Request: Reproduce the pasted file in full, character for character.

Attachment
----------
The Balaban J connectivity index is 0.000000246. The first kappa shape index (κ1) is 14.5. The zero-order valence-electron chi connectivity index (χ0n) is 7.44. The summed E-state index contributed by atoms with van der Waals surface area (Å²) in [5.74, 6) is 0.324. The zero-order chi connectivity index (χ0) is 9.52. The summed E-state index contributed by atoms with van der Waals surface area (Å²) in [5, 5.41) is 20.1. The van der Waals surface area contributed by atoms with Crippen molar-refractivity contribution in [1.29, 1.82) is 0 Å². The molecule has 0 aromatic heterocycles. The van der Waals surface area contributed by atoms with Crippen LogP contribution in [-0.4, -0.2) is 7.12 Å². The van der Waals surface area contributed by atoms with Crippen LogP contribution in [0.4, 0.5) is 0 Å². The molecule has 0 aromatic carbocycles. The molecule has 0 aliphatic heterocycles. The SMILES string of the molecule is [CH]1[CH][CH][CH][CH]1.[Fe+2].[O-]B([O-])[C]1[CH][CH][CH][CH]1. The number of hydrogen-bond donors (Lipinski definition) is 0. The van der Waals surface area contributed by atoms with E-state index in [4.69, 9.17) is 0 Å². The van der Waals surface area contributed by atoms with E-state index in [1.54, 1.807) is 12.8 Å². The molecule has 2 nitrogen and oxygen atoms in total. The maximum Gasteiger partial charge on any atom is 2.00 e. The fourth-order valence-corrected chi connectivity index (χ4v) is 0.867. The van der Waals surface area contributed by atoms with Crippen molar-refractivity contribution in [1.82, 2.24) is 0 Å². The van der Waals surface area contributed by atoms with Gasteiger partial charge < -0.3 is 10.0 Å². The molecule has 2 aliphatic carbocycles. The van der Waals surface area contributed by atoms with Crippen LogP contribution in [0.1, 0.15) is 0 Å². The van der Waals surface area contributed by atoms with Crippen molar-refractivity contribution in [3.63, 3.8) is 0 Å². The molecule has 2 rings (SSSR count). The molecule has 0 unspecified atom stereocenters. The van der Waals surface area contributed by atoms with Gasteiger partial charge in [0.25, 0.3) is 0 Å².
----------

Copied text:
The Balaban J connectivity index is 0.000000246. The first kappa shape index (κ1) is 14.5. The zero-order valence-electron chi connectivity index (χ0n) is 7.44. The summed E-state index contributed by atoms with van der Waals surface area (Å²) in [5.74, 6) is 0.324. The zero-order chi connectivity index (χ0) is 9.52. The summed E-state index contributed by atoms with van der Waals surface area (Å²) in [5, 5.41) is 20.1. The van der Waals surface area contributed by atoms with Crippen molar-refractivity contribution in [1.29, 1.82) is 0 Å². The molecule has 0 aromatic heterocycles. The van der Waals surface area contributed by atoms with Crippen LogP contribution in [-0.4, -0.2) is 7.12 Å². The van der Waals surface area contributed by atoms with Crippen LogP contribution in [0.4, 0.5) is 0 Å². The molecule has 0 aromatic carbocycles. The molecule has 0 aliphatic heterocycles. The SMILES string of the molecule is [CH]1[CH][CH][CH][CH]1.[Fe+2].[O-]B([O-])[C]1[CH][CH][CH][CH]1. The number of hydrogen-bond donors (Lipinski definition) is 0. The van der Waals surface area contributed by atoms with E-state index in [4.69, 9.17) is 0 Å². The van der Waals surface area contributed by atoms with E-state index in [1.54, 1.807) is 12.8 Å². The molecule has 2 nitrogen and oxygen atoms in total. The maximum Gasteiger partial charge on any atom is 2.00 e. The fourth-order valence-corrected chi connectivity index (χ4v) is 0.867. The van der Waals surface area contributed by atoms with Crippen molar-refractivity contribution in [1.82, 2.24) is 0 Å². The van der Waals surface area contributed by atoms with Gasteiger partial charge < -0.3 is 10.0 Å². The molecule has 2 aliphatic carbocycles. The van der Waals surface area contributed by atoms with Crippen LogP contribution in [0.1, 0.15) is 0 Å². The van der Waals surface area contributed by atoms with Crippen molar-refractivity contribution in [3.63, 3.8) is 0 Å². The molecule has 2 rings (SSSR count). The molecule has 0 unspecified atom stereocenters. The van der Waals surface area contributed by atoms with Gasteiger partial charge in [0.25, 0.3) is 0 Å².